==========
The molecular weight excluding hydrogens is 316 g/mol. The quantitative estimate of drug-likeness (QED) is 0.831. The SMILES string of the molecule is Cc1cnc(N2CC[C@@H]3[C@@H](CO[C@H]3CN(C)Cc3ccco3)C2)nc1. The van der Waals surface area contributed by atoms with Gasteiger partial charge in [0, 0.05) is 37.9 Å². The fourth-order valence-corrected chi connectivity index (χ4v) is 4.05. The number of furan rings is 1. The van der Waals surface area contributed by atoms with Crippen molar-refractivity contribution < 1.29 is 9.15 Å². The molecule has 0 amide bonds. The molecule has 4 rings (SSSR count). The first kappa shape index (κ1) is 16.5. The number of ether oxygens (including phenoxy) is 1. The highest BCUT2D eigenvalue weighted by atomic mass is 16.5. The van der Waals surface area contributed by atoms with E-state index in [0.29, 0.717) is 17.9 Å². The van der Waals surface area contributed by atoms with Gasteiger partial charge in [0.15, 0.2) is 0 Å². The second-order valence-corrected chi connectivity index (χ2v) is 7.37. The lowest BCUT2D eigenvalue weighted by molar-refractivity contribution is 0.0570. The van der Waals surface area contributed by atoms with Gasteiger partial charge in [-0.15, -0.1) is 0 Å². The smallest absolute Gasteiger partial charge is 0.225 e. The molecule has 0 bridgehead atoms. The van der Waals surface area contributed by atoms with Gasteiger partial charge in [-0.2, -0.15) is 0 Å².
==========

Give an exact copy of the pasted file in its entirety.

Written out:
The molecular weight excluding hydrogens is 316 g/mol. The quantitative estimate of drug-likeness (QED) is 0.831. The SMILES string of the molecule is Cc1cnc(N2CC[C@@H]3[C@@H](CO[C@H]3CN(C)Cc3ccco3)C2)nc1. The van der Waals surface area contributed by atoms with Gasteiger partial charge in [0, 0.05) is 37.9 Å². The fourth-order valence-corrected chi connectivity index (χ4v) is 4.05. The number of furan rings is 1. The van der Waals surface area contributed by atoms with Crippen molar-refractivity contribution < 1.29 is 9.15 Å². The molecule has 0 amide bonds. The molecule has 4 rings (SSSR count). The first kappa shape index (κ1) is 16.5. The number of ether oxygens (including phenoxy) is 1. The highest BCUT2D eigenvalue weighted by atomic mass is 16.5. The van der Waals surface area contributed by atoms with E-state index in [0.29, 0.717) is 17.9 Å². The van der Waals surface area contributed by atoms with Gasteiger partial charge in [0.15, 0.2) is 0 Å². The second-order valence-corrected chi connectivity index (χ2v) is 7.37. The lowest BCUT2D eigenvalue weighted by molar-refractivity contribution is 0.0570. The van der Waals surface area contributed by atoms with Gasteiger partial charge in [-0.15, -0.1) is 0 Å². The smallest absolute Gasteiger partial charge is 0.225 e. The molecule has 0 bridgehead atoms. The van der Waals surface area contributed by atoms with Gasteiger partial charge in [-0.2, -0.15) is 0 Å².